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Thread: How far between us?

  1. #1
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    How far between us?

    I came upon Y-DNA result, we're the same 14/16, with 2 and 3 difference on the rest. Here are STRs:

    DYS456 x
    DYS389I x
    DYS390 x
    DYS389II x
    DYS458 x
    DYS19 -2
    DYS385a/b x
    DYS393 x
    DYS391 x
    DYS439 x
    DYS635 x
    DYS392 x
    YGATAH4 -3
    DYS437 x
    DYS438 x
    DYS448 x

  2. #2
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    Quote Originally Posted by Basta View Post
    I came upon Y-DNA result, we're the same 14/16, with 2 and 3 difference on the rest. Here are STRs:

    DYS456 x
    DYS389I x
    DYS390 x
    DYS389II x
    DYS458 x
    DYS19 -2
    DYS385a/b x
    DYS393 x
    DYS391 x
    DYS439 x
    DYS635 x
    DYS392 x
    YGATAH4 -3
    DYS437 x
    DYS438 x
    DYS448 x
    On the average - 12 marker testers have 90 % average false positive rate. 25 markers is around 50 % false positives and 37 drops to 20 % false positives (the first useful level). So any comparison at 16 markers will have around a 80 % false positive rate. You really need more markers to determine relatedness. Also, having the marker values for 14 of 16 and then having two multi-step markers is another red flag. Also, 385a and 385b are two independent mutations, so you really have 17 markers. Your list also does not include most of the faster mutating markers, so genetic distances should be much less than normal.

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     Basta (11-21-2018)

  4. #3
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    So these are all slow moving markers? I've found an Excel list of a thousand Y-DNA tests in various parts of Croatia, data from some research. This one was the best, 14 of 16, with few 13s. On FTDNA I have 31 matches, genetic distance 1, on 25 markers. If I'm right, all those are closer than this one?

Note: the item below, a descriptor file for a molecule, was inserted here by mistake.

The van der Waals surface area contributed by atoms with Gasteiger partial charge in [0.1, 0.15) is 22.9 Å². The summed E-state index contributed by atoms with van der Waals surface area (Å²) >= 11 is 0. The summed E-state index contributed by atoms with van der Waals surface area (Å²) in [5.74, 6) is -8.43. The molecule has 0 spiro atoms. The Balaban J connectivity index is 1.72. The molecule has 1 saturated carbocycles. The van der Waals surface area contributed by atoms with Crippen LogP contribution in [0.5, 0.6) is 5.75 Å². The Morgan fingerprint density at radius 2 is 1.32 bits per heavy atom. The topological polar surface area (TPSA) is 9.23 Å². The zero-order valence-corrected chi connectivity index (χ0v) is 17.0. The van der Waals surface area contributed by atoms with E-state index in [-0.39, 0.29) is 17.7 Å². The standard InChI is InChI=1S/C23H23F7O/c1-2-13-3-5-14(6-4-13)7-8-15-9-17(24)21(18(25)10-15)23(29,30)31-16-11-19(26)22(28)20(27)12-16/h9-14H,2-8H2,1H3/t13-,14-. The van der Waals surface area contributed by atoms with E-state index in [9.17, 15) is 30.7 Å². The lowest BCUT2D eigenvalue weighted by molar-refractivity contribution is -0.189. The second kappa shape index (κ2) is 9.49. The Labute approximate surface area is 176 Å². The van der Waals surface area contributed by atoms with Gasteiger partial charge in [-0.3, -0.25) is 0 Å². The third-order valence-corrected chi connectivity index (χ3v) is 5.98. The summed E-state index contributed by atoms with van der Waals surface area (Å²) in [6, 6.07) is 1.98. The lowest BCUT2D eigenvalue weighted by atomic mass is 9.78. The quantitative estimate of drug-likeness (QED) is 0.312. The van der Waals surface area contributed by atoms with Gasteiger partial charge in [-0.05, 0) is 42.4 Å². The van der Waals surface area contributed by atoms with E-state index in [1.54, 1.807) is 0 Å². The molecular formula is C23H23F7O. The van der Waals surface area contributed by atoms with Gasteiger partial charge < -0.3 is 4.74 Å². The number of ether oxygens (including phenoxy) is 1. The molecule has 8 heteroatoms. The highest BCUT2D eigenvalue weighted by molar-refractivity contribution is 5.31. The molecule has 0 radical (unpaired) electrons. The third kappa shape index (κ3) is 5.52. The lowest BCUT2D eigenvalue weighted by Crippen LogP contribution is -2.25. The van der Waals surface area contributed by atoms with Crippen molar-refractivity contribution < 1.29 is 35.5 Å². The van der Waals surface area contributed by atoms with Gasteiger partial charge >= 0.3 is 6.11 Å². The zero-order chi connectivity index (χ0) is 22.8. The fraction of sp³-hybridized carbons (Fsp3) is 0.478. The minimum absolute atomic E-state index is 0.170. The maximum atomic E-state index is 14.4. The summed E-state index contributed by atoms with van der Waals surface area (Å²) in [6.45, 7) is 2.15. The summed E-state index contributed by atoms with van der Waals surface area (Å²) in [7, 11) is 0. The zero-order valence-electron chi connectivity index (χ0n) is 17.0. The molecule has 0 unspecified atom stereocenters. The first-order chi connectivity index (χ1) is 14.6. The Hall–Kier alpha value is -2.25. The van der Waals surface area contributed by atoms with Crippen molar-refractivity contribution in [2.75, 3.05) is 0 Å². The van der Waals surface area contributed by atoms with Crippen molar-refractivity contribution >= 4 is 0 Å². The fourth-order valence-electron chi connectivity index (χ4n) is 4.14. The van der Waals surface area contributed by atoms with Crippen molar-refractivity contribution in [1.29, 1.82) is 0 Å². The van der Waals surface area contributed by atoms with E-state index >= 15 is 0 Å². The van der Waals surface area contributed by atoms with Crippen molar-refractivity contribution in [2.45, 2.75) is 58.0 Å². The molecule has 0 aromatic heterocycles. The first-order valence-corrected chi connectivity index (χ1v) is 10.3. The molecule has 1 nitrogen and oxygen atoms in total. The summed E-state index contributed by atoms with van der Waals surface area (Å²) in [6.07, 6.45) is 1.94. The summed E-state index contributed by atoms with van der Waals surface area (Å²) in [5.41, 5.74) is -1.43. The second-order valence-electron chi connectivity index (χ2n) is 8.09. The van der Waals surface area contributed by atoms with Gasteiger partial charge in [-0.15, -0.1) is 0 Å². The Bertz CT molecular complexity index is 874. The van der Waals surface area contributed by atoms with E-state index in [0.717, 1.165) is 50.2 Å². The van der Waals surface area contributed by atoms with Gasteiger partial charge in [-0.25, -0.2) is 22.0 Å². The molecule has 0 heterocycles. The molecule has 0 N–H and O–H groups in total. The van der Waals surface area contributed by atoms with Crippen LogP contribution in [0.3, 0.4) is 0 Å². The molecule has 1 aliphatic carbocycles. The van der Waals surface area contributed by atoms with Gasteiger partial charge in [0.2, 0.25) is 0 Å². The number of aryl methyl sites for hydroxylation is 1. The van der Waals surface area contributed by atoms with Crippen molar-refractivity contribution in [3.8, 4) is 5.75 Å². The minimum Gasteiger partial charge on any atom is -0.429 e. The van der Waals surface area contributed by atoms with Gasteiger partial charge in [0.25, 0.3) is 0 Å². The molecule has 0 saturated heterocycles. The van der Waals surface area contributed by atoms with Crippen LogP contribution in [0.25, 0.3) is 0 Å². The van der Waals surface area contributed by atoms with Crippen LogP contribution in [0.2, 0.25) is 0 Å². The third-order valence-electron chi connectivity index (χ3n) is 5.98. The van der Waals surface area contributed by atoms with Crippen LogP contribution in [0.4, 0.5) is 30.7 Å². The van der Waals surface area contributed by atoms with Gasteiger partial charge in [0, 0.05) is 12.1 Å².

5. #4
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    Quote Originally Posted by RobertCasey View Post
    On the average - 12 marker testers have 90 % average false positive rate. 25 markers is around 50 % false positives and 37 drops to 20 % false positives (the first useful level). So any comparison at 16 markers will have around a 80 % false positive rate.
    You need to specify what your definition of "false positive" is? With no such definition, your above comment won't be very helpful to Basta.
    We all are "related" to each other, so the question is what your specific cut-off for "true relationship" is.
    Also, the above numbers may differ very significantly depending on haplogroup or specific subclade.

    Quote Originally Posted by RobertCasey View Post
    Also, having the marker values for 14 of 16 and then having two multi-step markers is another red flag.
    Yes, this looks suspicious. For Y-GATA-H4, this might be related to different formats used, so in such case a conversion is needed.

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     lndy0430 (11-22-2018)

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    Quote Originally Posted by Michał View Post
    You need to specify what your definition of "false positive" is? With no such definition, your above comment won't be very helpful to Basta.
    In stastical hypothesis testing false positive is type I error i.e inference of existence of something that is not there.
    Last edited by Volat; 11-23-2018 at 09:39 PM.

  8. #6
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    Quote Originally Posted by Volat View Post
    In stastical hypothesis testing false positive is type I error i.e inference of existence of something that is not there.
    If so, then we need to know what the null hypothesis was in this case. For example, if the null hypothesis was that the two analyzed haplotypes belong to people who are not related to each other (so type I error would mean that we wrongly reject the null hypothesis, ie. we wrongly consider these two people to be related to each other), we still need to know how Robert defines relationship. In other words, we need to know how to distinguish people who are "related" from those who are "not related" to each other.

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